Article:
iPhone MagSafe and Insulin Pump

Hello. I am considering getting an iPhone 13 but am concerned about the MagSafe feature interfering with my pump (Tandem tslimX2). Does anyone here have an iPhone 12 and a pump?


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I’ve got the iPhone 12 pro and it has occasionally ended up in the same pocket with the pump (same pump as yours) with no discernible adverse effects in my experience.

@MBW Thanks. Do you use a Dexcom too? I’ve just heard that there the potential for the MagSafe to interfere with the Dexcom sensor?

Yes I use Dexcom since almost a year and I have not noticed anything interfering with the signal form the transmitter to my phone or to the tandem pump. The sensor is on my upper arm and the Horne is usually on my desk, or in my pocket, or on the bedside table when I’m asleep. But very rare loss of signal (like every 1-2 months) and usually got 1/2 hour or so.
But I should perhaps clarify that I don’t charge my phone with MagSafe. I just know that it has the capacity to be charged by it. I plug the phone in to a USB charger.

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I don’t have a pump or an iPhone with MagSafe. I do have an Apple Watch 6 which uses very weak magnets in the watch and charger. The charger magnets are more powerful, but not extremely strong.

From what I understand a strong magnetic field can alter the magnets in the pump motor, causing it to either work wrongly or not at all. I am going to post the section from Apple’s user guide on the iPhone 12 with MagSafe. They are not being particularly helpful, suggesting you contact the manufacturer of your device.

Medical device interference iPhone contains magnets as well as components and radios that emit electromagnetic fields. These magnets and electromagnetic fields may interfere with medical devices, such as pacemakers and defibrillators.

Though all iPhone 12 models contain more magnets than prior iPhone models, they’re not expected to pose a greater risk of magnetic interference to medical devices than prior iPhone models.

Consult your physician and medical device manufacturer for information specific to your medical device and whether you need to maintain a safe distance of separation between your medical device and iPhone. There are many types of medical devices, and manufacturers often provide recommendations on the safe use of their devices around wireless or magnetic products to prevent possible interference. If you suspect iPhone is interfering with your medical device, stop using iPhone.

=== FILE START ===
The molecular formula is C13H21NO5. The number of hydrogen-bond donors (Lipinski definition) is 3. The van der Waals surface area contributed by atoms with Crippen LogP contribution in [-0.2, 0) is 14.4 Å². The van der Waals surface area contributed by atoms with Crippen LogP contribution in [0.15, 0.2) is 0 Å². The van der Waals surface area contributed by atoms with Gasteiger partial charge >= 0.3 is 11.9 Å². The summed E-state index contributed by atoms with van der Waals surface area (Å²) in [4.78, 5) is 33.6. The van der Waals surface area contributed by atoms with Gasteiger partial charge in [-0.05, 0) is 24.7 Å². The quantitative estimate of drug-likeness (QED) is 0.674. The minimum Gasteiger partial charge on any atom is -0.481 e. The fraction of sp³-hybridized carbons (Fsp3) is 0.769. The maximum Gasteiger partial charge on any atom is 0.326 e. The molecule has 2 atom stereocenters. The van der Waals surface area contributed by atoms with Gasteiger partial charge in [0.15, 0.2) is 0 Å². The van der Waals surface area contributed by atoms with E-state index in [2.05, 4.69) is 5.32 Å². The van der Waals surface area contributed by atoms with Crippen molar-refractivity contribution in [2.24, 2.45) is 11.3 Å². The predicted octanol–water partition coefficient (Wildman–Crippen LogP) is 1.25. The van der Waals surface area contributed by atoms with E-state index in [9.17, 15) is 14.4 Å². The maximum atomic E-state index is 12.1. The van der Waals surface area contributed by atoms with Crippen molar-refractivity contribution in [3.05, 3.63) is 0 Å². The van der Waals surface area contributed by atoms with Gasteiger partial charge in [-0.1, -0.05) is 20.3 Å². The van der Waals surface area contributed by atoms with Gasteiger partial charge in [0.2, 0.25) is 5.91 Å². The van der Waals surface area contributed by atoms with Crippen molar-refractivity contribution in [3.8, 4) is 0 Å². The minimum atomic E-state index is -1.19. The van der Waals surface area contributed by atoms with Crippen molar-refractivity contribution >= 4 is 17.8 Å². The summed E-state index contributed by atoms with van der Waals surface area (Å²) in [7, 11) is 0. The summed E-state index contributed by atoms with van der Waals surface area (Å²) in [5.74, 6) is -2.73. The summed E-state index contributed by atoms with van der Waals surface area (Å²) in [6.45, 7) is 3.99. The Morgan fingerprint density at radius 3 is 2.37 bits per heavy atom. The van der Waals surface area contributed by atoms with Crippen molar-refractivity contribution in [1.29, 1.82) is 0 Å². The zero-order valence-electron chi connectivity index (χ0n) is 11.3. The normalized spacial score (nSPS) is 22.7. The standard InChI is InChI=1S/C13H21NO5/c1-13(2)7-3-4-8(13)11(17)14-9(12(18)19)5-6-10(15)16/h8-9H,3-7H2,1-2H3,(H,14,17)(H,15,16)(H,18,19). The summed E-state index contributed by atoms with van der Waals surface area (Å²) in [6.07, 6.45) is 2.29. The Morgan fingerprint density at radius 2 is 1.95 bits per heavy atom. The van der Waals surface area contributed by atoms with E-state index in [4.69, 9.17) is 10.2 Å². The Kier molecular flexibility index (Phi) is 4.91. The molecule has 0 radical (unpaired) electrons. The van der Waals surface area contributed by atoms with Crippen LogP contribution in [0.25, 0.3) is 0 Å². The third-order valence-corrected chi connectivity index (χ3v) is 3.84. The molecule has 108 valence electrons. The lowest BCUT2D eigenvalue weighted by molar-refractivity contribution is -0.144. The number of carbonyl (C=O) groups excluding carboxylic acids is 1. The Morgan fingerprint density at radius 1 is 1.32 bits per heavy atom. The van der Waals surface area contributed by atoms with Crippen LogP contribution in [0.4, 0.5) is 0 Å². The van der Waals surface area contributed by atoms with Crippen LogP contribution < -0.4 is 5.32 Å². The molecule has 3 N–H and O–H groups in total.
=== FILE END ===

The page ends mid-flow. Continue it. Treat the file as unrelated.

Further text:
Luis, always a technician until they carry me out.

Thanks, Luis. You’re right, they’re not being very helpful. I actually did ask my endo (I had an appointment with him today) but he didn’t know.

Maybe I’ll try calling tandem and asking them… it’s frustrating because if the MagSafe truly is a problem, i guess that means I’ll have to switch to android….I would assume all iPhones going forward will have this feature.

According to the X2 user manual,

Your pump has been designed to withstand common electromagnetic interference including airport metal detectors.


The System is suitable for use in all establishments, including domestic establishments and those directly connected to the public low-voltage power supply network that supplies buildings used for domestic purposes.

I’m all for team Android, but I would have a real hard time imagining your iPhone emits more electromagnetic force than a metal detector. It’s only especially strong magnetics, like MRIs, and high voltage power equipment that pose a problem.

The specs are in the back of the user manual, around page 335. The guidance is given at ±8,000 volts with direct contact, or ±15,000 volts through the air. MagSafe has a max output of 9 volts, not even remotely in the same ballpark.


I don’t think the concern is the voltage of the MagSafe, but the close proximity of magnets that could affect the magnets in the pump motor. I think it is unlikely, but is something that the design teams at the various pump manufacturers should carefully test and address clearly. It should not be left to anecdotal experience by users who could be harmed.


But it’s all relevant. We’re talking about electromagnets in these systems. The greater the voltage = the greater the magnetic force. They’re directly proportional.

It’s a weak magnet and not a problem.

The Bluetooth signal used to communicate by it’s very nature is very weak. That’s why it’s available for unregulated use. So interference is always going to be a problem. MagSafe doesn’t pose anymore issue to communications than wireless devices, microwaves, any other cell phone, water (including your body) or other physical objects blocking the signal, etc… And it definitely doesn’t pose a physical threat to the pump. That’s why the specifications exist in the back of the manual.

Regardless whether the motors have permanent magnets or using coils on ferrite cores they can be affected by external magnetic fields that do not involve voltages (electromagnetic fields).

The iPhone magnets do not supply voltage and current. That is from the MagSafe charger. But, both the charger mat and the phone do have magnets and thus, magnetic fields.

As I said, probably not strong enough to to affect the pump motor, but without real testing in a lab there’s no way to be sure. It could happen if the iPhone and the pump are in one particular position, but not is others, i.e. the phone magnets positioned very close to the motor fields.

Magnetic fields rapidly decrease with an increase of distance.

Once again, this has nothing to do with voltage. That’s a whole ‘ other issue.